Children may believe they are responsible and capable enough to fully care for a pet, particularly when they are in what I refer to as the “fantasy phase,” thinking about how fabulous the experience will be. When the “reality phase” kicks in, an adult must be willing and able to provide the necessary backup. Regardless of the age of the youngster who is helping care for a pet, adult supervision is required, same as for most any other activity the child engages in (Internet use, homework, social activities, etc.). In this case, an animal’s wellbeing depends on it.

Whose pet is it anyway?

The intention may be that a newly adopted animal becomes the child’s best friend, and that this relationship will nurture a greater sense of responsibility in terms of the child caring for pet. The animal often has a differing opinion, bonding more strongly with someone else in the household and causing the child to lose interest.  Exactly who his or her favorite human will be is anyone’s guess. I encourage families to avoid setting themselves up for disappointment. A newly adopted animal (referring primarily to dogs and cats here) should be considered a “family pet”. Ideally, the animal enjoys and is enjoyed (and cared for) by everyone in the household.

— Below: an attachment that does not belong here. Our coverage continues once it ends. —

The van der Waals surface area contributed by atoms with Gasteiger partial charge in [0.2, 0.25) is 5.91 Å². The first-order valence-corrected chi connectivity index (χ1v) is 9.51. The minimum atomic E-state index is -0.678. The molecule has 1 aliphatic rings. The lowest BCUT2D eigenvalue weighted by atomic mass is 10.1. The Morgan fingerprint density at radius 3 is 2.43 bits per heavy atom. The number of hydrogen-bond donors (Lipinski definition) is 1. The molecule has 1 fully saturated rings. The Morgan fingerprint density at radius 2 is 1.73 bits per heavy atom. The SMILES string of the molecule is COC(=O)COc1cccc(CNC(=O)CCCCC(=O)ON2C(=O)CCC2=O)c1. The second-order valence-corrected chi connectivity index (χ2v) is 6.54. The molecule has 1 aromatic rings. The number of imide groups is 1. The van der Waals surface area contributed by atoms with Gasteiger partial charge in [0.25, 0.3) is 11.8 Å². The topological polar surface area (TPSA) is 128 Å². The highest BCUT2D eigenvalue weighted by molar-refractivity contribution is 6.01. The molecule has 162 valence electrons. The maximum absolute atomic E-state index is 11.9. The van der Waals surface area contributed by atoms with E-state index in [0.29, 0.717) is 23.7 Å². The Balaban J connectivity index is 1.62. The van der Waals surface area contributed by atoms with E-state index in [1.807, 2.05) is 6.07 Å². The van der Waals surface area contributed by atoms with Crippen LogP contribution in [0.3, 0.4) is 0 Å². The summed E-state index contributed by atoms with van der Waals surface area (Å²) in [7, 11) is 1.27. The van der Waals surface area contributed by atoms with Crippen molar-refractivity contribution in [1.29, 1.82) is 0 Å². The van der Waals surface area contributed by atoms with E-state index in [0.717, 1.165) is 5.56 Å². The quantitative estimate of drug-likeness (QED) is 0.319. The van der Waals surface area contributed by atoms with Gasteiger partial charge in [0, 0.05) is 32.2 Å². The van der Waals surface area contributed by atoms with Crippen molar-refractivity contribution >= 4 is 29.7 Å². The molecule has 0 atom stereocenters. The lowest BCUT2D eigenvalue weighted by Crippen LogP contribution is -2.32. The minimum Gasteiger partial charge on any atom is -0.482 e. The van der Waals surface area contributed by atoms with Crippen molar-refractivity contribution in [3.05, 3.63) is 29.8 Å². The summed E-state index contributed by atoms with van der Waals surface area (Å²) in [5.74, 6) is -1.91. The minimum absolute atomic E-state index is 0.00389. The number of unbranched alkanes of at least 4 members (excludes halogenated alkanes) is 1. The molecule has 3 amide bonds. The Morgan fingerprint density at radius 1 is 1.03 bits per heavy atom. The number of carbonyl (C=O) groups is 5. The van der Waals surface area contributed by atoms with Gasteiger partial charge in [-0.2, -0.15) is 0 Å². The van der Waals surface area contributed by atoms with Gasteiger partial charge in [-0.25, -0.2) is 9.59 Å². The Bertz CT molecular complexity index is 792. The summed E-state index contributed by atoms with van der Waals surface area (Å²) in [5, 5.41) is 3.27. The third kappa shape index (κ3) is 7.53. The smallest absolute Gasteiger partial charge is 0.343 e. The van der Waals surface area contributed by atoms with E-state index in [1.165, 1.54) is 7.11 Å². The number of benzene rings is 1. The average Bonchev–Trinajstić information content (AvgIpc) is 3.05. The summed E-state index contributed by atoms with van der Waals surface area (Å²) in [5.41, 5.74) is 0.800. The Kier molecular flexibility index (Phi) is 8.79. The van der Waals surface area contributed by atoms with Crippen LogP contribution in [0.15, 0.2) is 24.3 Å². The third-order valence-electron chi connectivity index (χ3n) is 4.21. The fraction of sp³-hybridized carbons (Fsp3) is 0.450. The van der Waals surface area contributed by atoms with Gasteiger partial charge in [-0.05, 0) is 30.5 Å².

The bottom line

Care for a pet requires lots of adult involvement. For this reason, pets are simply not a good fit for every family. If you are feeling ready for a family pet and understand that much if not all of its care will rest on your shoulders, I encourage you to go for it. Kids and animals are a fabulous combination in well supervised situations. Watching them interact provides profound gratification, regardless of how much care the child is capable of providing.